Human beings are highly social creatures, consequently social cues strongly influence the way we interpret and interact with our environment. We are interested in how the perception of social cues affects decision-making processes in both healthy controls and patients with schizophrenia. Specifically, we ask participants to perform a task which requires them to integrate information over trials in order to optimise behaviour. By introducing a social component that is irrelevant to the task we can see how socially-relevant information affects how information is integrated.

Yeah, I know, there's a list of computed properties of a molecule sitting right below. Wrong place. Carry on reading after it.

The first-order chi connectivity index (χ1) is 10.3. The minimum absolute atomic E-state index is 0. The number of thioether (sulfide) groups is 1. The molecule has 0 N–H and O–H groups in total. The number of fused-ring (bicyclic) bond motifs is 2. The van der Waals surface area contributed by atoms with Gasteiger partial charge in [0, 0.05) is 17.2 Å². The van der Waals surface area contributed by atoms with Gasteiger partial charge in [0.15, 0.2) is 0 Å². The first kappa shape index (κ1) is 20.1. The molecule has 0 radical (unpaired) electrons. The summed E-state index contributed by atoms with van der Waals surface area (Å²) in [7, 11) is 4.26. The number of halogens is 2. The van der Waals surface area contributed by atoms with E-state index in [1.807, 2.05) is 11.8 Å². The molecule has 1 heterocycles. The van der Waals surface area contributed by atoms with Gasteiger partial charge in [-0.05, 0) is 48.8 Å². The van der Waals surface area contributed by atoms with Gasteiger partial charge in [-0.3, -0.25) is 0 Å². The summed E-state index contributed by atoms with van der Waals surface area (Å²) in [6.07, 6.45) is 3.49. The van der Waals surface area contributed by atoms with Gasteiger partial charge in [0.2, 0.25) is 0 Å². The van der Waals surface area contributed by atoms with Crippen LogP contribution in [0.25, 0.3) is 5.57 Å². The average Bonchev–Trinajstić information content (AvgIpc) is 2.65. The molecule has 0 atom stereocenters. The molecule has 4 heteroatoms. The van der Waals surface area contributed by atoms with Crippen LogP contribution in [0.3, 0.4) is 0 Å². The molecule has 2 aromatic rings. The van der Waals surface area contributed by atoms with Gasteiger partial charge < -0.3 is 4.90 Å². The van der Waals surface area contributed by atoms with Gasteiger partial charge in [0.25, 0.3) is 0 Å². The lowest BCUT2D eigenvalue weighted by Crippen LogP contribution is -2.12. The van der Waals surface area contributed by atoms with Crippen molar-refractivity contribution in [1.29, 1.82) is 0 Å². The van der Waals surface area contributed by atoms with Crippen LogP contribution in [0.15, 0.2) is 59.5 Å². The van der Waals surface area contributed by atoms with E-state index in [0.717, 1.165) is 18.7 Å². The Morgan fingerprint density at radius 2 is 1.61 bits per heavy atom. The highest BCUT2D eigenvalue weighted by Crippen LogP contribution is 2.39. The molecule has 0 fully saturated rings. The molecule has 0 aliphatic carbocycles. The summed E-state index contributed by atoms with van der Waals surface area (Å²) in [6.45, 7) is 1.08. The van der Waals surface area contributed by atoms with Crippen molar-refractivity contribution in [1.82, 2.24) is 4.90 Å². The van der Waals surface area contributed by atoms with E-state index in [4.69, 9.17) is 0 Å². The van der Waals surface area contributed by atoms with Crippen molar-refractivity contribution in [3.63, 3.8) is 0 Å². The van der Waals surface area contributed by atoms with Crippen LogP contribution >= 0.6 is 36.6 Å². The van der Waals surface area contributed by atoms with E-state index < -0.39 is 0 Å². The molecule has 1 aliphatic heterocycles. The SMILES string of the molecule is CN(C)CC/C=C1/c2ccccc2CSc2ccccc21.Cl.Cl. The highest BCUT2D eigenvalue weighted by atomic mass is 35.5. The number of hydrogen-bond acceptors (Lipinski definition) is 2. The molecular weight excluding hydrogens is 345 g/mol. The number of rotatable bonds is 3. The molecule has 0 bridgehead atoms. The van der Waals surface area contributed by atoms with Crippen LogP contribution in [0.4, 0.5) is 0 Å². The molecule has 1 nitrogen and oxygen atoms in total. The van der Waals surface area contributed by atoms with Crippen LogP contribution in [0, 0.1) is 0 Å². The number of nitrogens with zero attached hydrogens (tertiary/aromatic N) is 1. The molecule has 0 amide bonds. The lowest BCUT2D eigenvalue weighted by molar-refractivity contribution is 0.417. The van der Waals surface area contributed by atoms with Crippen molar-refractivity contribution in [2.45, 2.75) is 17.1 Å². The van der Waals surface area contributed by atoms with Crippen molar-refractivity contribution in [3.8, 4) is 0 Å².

In this study we aim to investigate how a single dose of oxytocin might affect performance on a decision-making task in patients with schizophrenia and healthy controls. Oxytocin is a hormone that seems to be involved in the formation of social bonds. In previous studies, oxytocin has been shown to modify the way social stimuli (such as faces) are perceived. Having received oxytocin, subjects appear to be less threatened by negative social stimuli (e.g. an angry face), and also display higher levels of trust and empathy towards others. We have demonstrated that oxytocin modifies behaviour in both healthy controls and patients with schizophrenia on our decision-making task in a behavioural setting. Specifically, participants show less bias in favour of a smiling face over an angry face. This may be because the perceived threat level related to the angry face has been diminished. Using fMRI, we aim to show that oxytocin exerts its behavioural effects through modulation of activity in the amygdala and other areas associated with theory of mind. We also would like to use eye-tracking to show that gaze to the eye region increases in patients with schizophrenia after the administration of oxytocin.